it's an excuse to go barking mad, in public, with strong incentive to remove all forebrain activity and go completely limbic*...

aaah, regression, nothing like it! feels so good and 'normal' to be 'just like everybody else'....

and the morons annihilated the braindead...

*(...or 'postal' as the yankees put it.)

'The history of public debt is full of irony. It rarely follows our ideas of order and justice.' Thomas Piketty

by melo (melometa4(at)gmail.com) on Wed Aug 15th, 2007 at 05:14:17 PM EST
[ Parent ]
The US won't change its collective mind about war until most of the population has first hand experience of it - and that really won't be a fun thing to live through.

Being as it is that I don't believe anyone is in the mood or has the firepower to invade the US, it's going to have to be another civil war. And I think that's a very long-term prospect.

Can the last politician to go out the revolving door please turn the lights off?

by Migeru (migeru at eurotrib dot com) on Mon Aug 27th, 2007 at 06:16:22 PM EST
[ Parent ]
I would say that the German economic recovery was used more as a counterexample against the booming Soviet economy of the era.

While there might be some issues with whether the actual growth numbers were real, the Soviet economy was doing marketly better than the capitalist west during the Great Depression, something that had wide repercussions on views about the role of the state and on economic control.

by Trond Ove on Tue Aug 14th, 2007 at 05:28:01 PM EST
[ Parent ]
I have read a lot of the USA economic literature of the 30s.  There is barely any mention of what was happening in USSR.  Of course, a LOT had to be happening--how else does one explain Magnetogorsk or those tanks and guns that won the battle of Kursk?

On the other hand, the German economy was studied extensively.  And much of it was on public display--i.e. air shows, auto races, etc.  Therefore, when folks discussed strategies for coping with the Depression, it was usually the German example that was used.

Thanks for your comment.  

"Remember the I35W bridge--who needs terrorists when there are Republicans"

by techno (reply@elegant-technology.com) on Wed Aug 15th, 2007 at 12:40:00 PM EST
[ Parent ]
Where did US economic literature get into the picture? I thought you were talking about Bergman and his middle class background.
by Trond Ove on Thu Aug 16th, 2007 at 08:31:20 AM EST
[ Parent ]
My older uncle (who was a teenager during the much of the 1940s) told me that Finnish youngsters idolizing the German airforce pilots and regarding them as heroes wasn't particularly uncommon during WWII. They didn't have a clue as to what went on in the concentration camps, of course.

"The basis of optimism is sheer terror" - Oscar Wilde
by NordicStorm (m<-at->sturmbaum.net) on Wed Aug 15th, 2007 at 05:30:17 AM EST
[ Parent ]
The link Finland - airforce led me to check up the Finnish swastika:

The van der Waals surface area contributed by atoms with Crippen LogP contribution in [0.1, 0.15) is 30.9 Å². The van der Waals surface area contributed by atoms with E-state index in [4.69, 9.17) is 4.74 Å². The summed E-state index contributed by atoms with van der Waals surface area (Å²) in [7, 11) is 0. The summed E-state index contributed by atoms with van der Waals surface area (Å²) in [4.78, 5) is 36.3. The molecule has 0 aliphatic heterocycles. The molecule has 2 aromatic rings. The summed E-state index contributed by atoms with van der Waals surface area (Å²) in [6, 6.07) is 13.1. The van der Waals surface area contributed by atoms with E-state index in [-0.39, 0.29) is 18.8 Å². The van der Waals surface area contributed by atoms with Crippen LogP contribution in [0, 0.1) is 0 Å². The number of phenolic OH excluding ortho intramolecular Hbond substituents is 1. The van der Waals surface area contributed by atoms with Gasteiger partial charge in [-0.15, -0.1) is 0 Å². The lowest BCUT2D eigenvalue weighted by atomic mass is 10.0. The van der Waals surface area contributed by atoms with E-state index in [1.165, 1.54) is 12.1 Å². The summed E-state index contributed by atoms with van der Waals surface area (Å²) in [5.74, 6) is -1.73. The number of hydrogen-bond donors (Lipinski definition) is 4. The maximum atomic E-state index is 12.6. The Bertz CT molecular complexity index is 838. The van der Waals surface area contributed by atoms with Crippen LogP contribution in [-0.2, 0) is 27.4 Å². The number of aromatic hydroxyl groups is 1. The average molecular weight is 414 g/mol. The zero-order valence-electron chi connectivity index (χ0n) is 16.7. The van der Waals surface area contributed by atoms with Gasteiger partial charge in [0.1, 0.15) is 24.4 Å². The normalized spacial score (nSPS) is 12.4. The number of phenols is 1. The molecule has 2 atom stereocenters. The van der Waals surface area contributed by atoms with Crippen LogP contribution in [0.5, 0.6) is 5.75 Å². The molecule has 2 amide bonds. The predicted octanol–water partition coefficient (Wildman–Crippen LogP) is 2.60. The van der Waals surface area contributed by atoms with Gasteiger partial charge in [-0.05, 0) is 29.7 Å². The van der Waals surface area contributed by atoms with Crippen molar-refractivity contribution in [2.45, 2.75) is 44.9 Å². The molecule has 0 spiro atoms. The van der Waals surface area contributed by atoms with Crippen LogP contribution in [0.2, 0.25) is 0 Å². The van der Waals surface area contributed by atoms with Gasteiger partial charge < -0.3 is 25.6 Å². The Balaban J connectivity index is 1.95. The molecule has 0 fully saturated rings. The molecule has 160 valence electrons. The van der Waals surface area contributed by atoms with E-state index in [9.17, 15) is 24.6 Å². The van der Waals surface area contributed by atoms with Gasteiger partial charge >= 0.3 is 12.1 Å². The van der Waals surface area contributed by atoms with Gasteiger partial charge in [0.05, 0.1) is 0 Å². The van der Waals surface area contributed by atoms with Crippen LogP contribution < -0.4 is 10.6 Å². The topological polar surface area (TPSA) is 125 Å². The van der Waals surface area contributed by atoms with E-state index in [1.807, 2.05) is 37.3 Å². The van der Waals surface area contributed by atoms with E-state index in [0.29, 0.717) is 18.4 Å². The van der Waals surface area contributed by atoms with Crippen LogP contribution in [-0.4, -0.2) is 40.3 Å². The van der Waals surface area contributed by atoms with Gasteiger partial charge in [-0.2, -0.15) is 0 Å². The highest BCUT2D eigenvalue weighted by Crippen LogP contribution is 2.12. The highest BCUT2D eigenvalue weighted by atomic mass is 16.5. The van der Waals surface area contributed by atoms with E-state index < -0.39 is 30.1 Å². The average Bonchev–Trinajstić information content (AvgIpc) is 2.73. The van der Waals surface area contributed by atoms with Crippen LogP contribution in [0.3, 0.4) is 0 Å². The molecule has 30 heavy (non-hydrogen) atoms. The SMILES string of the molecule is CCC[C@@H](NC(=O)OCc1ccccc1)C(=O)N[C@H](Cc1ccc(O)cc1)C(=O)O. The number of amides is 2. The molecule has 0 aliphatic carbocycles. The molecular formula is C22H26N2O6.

I knew it was used by the Finnish airforce during ww2:

And this is the story behind it:

The Swedish count Eric von Rosen gave the Finnish White government a Thulin Typ D aircraft.[...]

Von Rosen had painted his personal good luck charm on the Thulin Typ D aircraft, which was a blue swastika. This was to become the insignia of the Finnish Air Force. The white circular background was created when the Finns tried to paint over the Thulin air academy advertisement.[3] The swastika was officially taken into use after an order by Mannerheim on March 18, 1918. The FAF had to change the swastika insignia after 1945, due to an allied control commission decree, where all swastikas had to be abandoned. However, the original swastika can still be found in regimental flags and medals, especially in the air force.

wikipedia of course

So it predated the German one. Swastikas was just one of those things that were popular during that period.

Sweden's finest (and perhaps only) collaborative, leftist e-newspaper Synapze.se

by A swedish kind of death on Wed Aug 15th, 2007 at 10:04:39 AM EST
[ Parent ]
And here is another tidbit from wikipedia

The United Kingdom declared war on Finland on December 6, 1941, but did not participate actively in the Continuation War.

Which is a perfectly good falsification of the thesis that democratic nations don't have wars with each other.

Sweden's finest (and perhaps only) collaborative, leftist e-newspaper Synapze.se

by A swedish kind of death on Wed Aug 15th, 2007 at 10:42:44 AM EST
[ Parent ]
While i'm smiling on one of the few summer nights we've had this year... and digesting comments about this Wild Strawberry character and Nazis and the depression economy... and thinking as always about the language of film, its vision and misuse in a commercial age... i can imagine that Mr. Bergman might want to rest a bit before returning here to finish some of the projects for which he didn't have the experience to finish.  He'll probably be a bit distracted by Woody Allen's unrequited love, but he'll still have the moxie to spurn Spielberg.  The next few bardos might do him wonders, but i'm lost trying to imagine what he would do if born today, and especially if he was reborn in amurka.

Funny (in a swedish way), it's raining now.

"Life shrinks or expands in proportion to one's courage." - Ana´s Nin

by Crazy Horse on Tue Aug 14th, 2007 at 06:25:25 PM EST